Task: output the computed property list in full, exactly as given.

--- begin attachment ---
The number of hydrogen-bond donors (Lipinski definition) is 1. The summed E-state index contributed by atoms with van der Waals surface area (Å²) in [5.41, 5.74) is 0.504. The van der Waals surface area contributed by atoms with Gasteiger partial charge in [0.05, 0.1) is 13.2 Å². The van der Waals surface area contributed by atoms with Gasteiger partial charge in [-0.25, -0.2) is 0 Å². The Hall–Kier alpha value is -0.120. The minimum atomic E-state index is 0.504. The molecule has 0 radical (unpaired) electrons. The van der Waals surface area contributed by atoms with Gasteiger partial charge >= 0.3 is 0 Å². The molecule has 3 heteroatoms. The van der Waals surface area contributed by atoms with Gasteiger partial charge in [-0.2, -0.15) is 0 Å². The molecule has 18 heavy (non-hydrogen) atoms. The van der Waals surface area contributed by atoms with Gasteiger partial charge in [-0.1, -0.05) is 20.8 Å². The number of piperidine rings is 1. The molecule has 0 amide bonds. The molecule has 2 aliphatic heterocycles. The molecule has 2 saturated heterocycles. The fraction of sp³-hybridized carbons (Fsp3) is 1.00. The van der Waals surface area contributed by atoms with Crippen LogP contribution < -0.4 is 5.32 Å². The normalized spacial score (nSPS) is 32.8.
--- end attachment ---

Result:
The number of hydrogen-bond donors (Lipinski definition) is 1. The summed E-state index contributed by atoms with van der Waals surface area (Å²) in [5.41, 5.74) is 0.504. The van der Waals surface area contributed by atoms with Gasteiger partial charge in [0.05, 0.1) is 13.2 Å². The van der Waals surface area contributed by atoms with Gasteiger partial charge in [-0.25, -0.2) is 0 Å². The Hall–Kier alpha value is -0.120. The minimum atomic E-state index is 0.504. The molecule has 0 radical (unpaired) electrons. The van der Waals surface area contributed by atoms with Gasteiger partial charge >= 0.3 is 0 Å². The molecule has 3 heteroatoms. The van der Waals surface area contributed by atoms with Gasteiger partial charge in [-0.2, -0.15) is 0 Å². The molecule has 18 heavy (non-hydrogen) atoms. The van der Waals surface area contributed by atoms with Gasteiger partial charge in [-0.1, -0.05) is 20.8 Å². The number of piperidine rings is 1. The molecule has 0 amide bonds. The molecule has 2 aliphatic heterocycles. The molecule has 2 saturated heterocycles. The fraction of sp³-hybridized carbons (Fsp3) is 1.00. The van der Waals surface area contributed by atoms with Crippen LogP contribution < -0.4 is 5.32 Å². The normalized spacial score (nSPS) is 32.8.